“Credit facilities, availed through participating banks and OFIs, were also granted a one-year moratorium on all principal payments with effect from March 1, 2020.

“Following the expiration of the above timelines, the CBN hereby approves as follows:

“The extension by another 12 months to February 28, 2022 of the discounted interest rate for the CBN intervention facilities.

“The role-over of the moratorium on the above facilities shall be considered on a case by case basis.”

It would be recalled that the apex bank reduced the interest rate on its intervention facility from nine percent to five percent and approved a 12-month moratorium in March 2020 to ease the negative impact of COVID-19 on businesses.

To further deepen economic recovery and stimulate growth, the apex bank has extended the one year-moratorium until February 28, 2022.

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MTN Nigeria Generates N1.35 Trillion in Revenue in 2020




MTN Nigeria Grows Revenue by 15.1 Percent from N1.169 Trillion in 2019 to N1.35 Trillion in 2020

Despite the COVID-19 pandemic and challenging business environment, MTN Nigeria realised N1.346 trillion in revenue in the financial year ended December 31, 2020.

The leading telecommunications giant grew revenue by 15.1 percent from N1.169 trillion posted in the same period of 2019.

Operating profit surprisingly jumped by 8.5 percent from N393.225 billion in 2019 to N426.713 billion in 2020.

This, the telecom giant attributed to the surge in finance costs due to increased borrowings from N413 billion in 2019 to N521 billion in 2020.

MTN Nigeria further stated that the increase in finance costs was the reason for the decline in growth of profit before tax to 2.6 percent.

MTN Nigeria grew profit before tax by 2.6 percent to N298.874 billion, up from N291.277 billion filed in the corresponding period of 2019.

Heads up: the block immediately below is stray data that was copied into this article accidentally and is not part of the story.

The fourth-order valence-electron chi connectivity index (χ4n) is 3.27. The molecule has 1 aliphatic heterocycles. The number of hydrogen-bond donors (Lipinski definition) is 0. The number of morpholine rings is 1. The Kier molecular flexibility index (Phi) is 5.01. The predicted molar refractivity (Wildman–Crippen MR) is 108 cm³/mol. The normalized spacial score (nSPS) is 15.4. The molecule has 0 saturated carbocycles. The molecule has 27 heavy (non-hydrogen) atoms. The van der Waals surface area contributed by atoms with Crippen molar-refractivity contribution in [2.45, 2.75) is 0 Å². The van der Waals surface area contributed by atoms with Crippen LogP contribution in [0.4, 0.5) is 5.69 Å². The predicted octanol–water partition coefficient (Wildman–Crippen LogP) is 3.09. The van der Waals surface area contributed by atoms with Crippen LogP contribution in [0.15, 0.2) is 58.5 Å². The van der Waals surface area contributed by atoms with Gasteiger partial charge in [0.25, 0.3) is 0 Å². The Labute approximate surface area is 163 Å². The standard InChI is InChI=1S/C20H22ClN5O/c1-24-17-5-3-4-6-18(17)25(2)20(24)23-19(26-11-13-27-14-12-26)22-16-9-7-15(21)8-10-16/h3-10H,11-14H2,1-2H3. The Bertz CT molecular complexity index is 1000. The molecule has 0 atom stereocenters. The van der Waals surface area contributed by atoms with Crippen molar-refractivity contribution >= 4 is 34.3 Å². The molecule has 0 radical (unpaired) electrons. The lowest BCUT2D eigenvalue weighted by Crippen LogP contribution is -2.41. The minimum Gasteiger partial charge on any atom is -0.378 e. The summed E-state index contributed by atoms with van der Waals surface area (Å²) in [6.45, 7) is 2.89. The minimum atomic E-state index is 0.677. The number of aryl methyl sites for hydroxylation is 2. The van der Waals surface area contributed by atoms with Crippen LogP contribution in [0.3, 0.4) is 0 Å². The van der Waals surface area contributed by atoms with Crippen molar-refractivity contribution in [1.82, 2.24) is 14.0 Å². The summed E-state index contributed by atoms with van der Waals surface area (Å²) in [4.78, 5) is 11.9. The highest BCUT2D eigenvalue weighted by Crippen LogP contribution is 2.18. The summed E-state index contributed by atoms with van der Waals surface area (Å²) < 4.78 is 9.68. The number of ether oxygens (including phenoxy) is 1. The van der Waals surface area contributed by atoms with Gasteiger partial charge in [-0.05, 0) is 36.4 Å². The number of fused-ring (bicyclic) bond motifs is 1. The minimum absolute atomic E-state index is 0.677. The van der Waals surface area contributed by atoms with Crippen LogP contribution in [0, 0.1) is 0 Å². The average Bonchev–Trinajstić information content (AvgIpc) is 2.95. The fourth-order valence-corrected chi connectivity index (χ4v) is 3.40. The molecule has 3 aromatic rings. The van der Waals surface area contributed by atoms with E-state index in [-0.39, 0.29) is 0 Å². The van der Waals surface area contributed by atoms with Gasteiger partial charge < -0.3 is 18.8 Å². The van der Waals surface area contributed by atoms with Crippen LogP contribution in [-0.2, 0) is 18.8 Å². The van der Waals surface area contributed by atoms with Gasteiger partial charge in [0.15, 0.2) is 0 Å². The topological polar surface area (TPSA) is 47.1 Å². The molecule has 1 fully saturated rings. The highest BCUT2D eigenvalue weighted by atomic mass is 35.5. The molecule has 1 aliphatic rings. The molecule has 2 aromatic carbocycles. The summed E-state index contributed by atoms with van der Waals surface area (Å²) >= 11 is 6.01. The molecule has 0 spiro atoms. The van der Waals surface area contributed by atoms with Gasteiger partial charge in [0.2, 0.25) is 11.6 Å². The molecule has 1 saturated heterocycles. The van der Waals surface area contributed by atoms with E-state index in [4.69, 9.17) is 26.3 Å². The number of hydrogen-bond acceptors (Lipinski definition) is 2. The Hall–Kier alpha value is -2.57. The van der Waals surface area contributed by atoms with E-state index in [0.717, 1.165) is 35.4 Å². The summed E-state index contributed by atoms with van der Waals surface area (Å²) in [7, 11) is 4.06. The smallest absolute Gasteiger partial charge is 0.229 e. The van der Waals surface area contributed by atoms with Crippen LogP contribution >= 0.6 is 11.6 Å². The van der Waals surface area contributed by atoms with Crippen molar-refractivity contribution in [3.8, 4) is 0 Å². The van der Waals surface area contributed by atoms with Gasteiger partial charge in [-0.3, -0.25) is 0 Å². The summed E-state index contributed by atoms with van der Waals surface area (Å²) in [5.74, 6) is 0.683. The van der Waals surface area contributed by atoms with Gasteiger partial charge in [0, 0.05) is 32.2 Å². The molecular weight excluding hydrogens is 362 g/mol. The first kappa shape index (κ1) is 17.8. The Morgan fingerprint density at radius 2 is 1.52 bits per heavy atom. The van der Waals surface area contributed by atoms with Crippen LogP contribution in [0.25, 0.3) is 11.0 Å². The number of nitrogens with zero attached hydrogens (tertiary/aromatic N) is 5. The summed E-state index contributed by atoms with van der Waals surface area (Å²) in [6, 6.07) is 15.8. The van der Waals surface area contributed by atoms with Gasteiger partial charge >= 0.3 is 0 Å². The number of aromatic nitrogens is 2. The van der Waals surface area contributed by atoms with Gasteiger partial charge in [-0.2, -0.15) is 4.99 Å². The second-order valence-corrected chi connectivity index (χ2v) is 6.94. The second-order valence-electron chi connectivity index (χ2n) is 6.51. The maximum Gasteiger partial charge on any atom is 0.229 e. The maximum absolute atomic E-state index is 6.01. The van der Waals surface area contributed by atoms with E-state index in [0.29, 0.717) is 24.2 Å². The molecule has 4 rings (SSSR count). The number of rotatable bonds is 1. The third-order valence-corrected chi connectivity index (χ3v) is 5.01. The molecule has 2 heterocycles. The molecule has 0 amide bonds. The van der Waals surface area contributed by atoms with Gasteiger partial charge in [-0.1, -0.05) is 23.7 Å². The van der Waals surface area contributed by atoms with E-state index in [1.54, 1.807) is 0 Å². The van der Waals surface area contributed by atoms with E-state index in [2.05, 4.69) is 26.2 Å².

The company posted N205.214 billion profit for the year, a 0.9 percent increase from N203.283 billion recorded in the 2019 financial year.

Share capital remained unchanged at N407 million. While Total equity increased by 22.3 percent from N145.857 billion in 2019 to N178.386 billion in 2020.

MTN Nigeria’s market price per share increased by 61.8 percent from N105 to N169.90.

While market capitalisation as at year-end also expanded by 61.8 percent to N3.458 trillion, up from N2.137 trillion.

The number of shares issued and fully paid as at year-end stood at 20.354 million.

MTN Nigeria margins were affected by Naira devaluations and capital expenditure due to the new 4G network coverage roll-out.

Margins were adversely affected by the effect of naira devaluation and expenses associated with new sites’ roll-out to boost 4G network coverage in FY’20.

“On the former, we note that MTNN expanded the scope of its service agreement with IHS Holding Limited and changed the reference rate for converting USD tower expenses to NAFEX (vs CBN’s official rate previously). Thus, over the full-year period, the company’s operating margin contracted by 1.9 ppts YoY to 31.7%,” CardinalStone stated in its latest report.

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Nestle Nigeria Approves Final Dividend of N35.50k per 50 Kobo Ordinary Share for 2020




Nestle Nigeria Approves Final Dividend of N35.50k per 50 Kobo Ordinary Share for 2020

Nestle Nigeria, a leading food and beverage company, has declared a final dividend of N35.50k per 50 kobo ordinary share for the year ended December 31, 2020.

The beverage company said N24.50k of the amount declared was from the after-tax profit of 2020 and N5 and N6 were from the after-tax retained earnings of the years ended December 2019 and 2018, respectively.

Nestle Nigeria stated that the amount declared is subject to appropriate withholding tax and approval at the Annual General Meeting of shareholders.

It also noted that payment will be made only to shareholders whose names appear in the Register of Members as at the close of business on 21 May 2021.

Dividends will be paid electronically to shareholders whose names appear on the Register of Members as at 21 May 2021, and who have completed the e-dividend registration and mandated the Registrar to pay their dividends directly into their Bank accounts.

Shareholders who are yet to complete the e-dividend registration are advised to download the Registrar’s E-Dividend Mandate Activation Form, which is also available on their website:, complete and submit to the Registrar or their respective Banks.